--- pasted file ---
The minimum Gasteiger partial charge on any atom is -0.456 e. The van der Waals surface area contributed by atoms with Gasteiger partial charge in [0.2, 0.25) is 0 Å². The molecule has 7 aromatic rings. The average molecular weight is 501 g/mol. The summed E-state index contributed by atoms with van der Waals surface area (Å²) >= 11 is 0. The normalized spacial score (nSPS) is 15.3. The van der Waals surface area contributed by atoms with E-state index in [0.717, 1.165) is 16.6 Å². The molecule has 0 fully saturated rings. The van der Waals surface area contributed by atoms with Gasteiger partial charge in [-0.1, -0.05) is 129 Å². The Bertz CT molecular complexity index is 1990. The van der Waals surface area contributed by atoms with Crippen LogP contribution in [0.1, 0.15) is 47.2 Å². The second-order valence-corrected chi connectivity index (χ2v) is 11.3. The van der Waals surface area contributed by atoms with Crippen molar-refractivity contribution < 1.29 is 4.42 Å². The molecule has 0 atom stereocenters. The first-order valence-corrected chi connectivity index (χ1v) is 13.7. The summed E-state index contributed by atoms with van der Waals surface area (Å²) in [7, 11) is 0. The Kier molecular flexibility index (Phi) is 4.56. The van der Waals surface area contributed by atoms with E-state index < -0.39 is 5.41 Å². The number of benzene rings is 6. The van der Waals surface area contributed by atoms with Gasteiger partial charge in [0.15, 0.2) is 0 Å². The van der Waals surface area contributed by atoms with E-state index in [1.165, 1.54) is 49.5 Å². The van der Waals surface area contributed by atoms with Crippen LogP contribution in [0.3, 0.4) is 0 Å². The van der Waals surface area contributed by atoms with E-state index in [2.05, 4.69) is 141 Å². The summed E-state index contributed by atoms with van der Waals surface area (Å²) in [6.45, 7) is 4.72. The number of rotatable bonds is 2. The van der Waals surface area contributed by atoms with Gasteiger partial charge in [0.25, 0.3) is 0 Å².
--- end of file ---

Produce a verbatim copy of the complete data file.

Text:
The minimum Gasteiger partial charge on any atom is -0.456 e. The van der Waals surface area contributed by atoms with Gasteiger partial charge in [0.2, 0.25) is 0 Å². The molecule has 7 aromatic rings. The average molecular weight is 501 g/mol. The summed E-state index contributed by atoms with van der Waals surface area (Å²) >= 11 is 0. The normalized spacial score (nSPS) is 15.3. The van der Waals surface area contributed by atoms with E-state index in [0.717, 1.165) is 16.6 Å². The molecule has 0 fully saturated rings. The van der Waals surface area contributed by atoms with Gasteiger partial charge in [-0.1, -0.05) is 129 Å². The Bertz CT molecular complexity index is 1990. The van der Waals surface area contributed by atoms with Crippen LogP contribution in [0.1, 0.15) is 47.2 Å². The second-order valence-corrected chi connectivity index (χ2v) is 11.3. The van der Waals surface area contributed by atoms with Crippen molar-refractivity contribution < 1.29 is 4.42 Å². The molecule has 0 atom stereocenters. The first-order valence-corrected chi connectivity index (χ1v) is 13.7. The summed E-state index contributed by atoms with van der Waals surface area (Å²) in [7, 11) is 0. The Kier molecular flexibility index (Phi) is 4.56. The van der Waals surface area contributed by atoms with E-state index < -0.39 is 5.41 Å². The number of benzene rings is 6. The van der Waals surface area contributed by atoms with Gasteiger partial charge in [0.15, 0.2) is 0 Å². The van der Waals surface area contributed by atoms with E-state index in [1.165, 1.54) is 49.5 Å². The van der Waals surface area contributed by atoms with Crippen LogP contribution in [0.3, 0.4) is 0 Å². The van der Waals surface area contributed by atoms with E-state index in [2.05, 4.69) is 141 Å². The summed E-state index contributed by atoms with van der Waals surface area (Å²) in [6.45, 7) is 4.72. The number of rotatable bonds is 2. The van der Waals surface area contributed by atoms with Gasteiger partial charge in [0.25, 0.3) is 0 Å².